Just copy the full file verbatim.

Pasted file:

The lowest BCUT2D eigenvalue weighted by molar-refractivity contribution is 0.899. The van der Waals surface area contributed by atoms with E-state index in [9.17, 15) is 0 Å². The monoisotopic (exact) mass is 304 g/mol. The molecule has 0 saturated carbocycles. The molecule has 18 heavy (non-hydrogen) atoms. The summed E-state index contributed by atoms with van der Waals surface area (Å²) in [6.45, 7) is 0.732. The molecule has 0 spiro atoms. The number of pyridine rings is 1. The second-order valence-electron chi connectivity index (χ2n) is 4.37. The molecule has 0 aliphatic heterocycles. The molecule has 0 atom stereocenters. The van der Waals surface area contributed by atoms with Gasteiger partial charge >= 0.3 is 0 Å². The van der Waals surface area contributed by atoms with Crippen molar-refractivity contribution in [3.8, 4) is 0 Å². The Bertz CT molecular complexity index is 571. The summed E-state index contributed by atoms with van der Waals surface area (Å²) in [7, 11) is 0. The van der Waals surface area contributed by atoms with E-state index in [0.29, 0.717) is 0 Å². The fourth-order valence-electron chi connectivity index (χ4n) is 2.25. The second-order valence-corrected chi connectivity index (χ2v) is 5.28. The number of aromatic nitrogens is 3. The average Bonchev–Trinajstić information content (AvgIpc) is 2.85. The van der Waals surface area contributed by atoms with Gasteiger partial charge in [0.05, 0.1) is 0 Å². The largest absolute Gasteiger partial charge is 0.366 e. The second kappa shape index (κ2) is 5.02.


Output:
The lowest BCUT2D eigenvalue weighted by molar-refractivity contribution is 0.899. The van der Waals surface area contributed by atoms with E-state index in [9.17, 15) is 0 Å². The monoisotopic (exact) mass is 304 g/mol. The molecule has 0 saturated carbocycles. The molecule has 18 heavy (non-hydrogen) atoms. The summed E-state index contributed by atoms with van der Waals surface area (Å²) in [6.45, 7) is 0.732. The molecule has 0 spiro atoms. The number of pyridine rings is 1. The second-order valence-electron chi connectivity index (χ2n) is 4.37. The molecule has 0 aliphatic heterocycles. The molecule has 0 atom stereocenters. The van der Waals surface area contributed by atoms with Gasteiger partial charge >= 0.3 is 0 Å². The van der Waals surface area contributed by atoms with Crippen molar-refractivity contribution in [3.8, 4) is 0 Å². The Bertz CT molecular complexity index is 571. The summed E-state index contributed by atoms with van der Waals surface area (Å²) in [7, 11) is 0. The van der Waals surface area contributed by atoms with E-state index in [0.29, 0.717) is 0 Å². The fourth-order valence-electron chi connectivity index (χ4n) is 2.25. The second-order valence-corrected chi connectivity index (χ2v) is 5.28. The number of aromatic nitrogens is 3. The average Bonchev–Trinajstić information content (AvgIpc) is 2.85. The van der Waals surface area contributed by atoms with Gasteiger partial charge in [0.05, 0.1) is 0 Å². The largest absolute Gasteiger partial charge is 0.366 e. The second kappa shape index (κ2) is 5.02.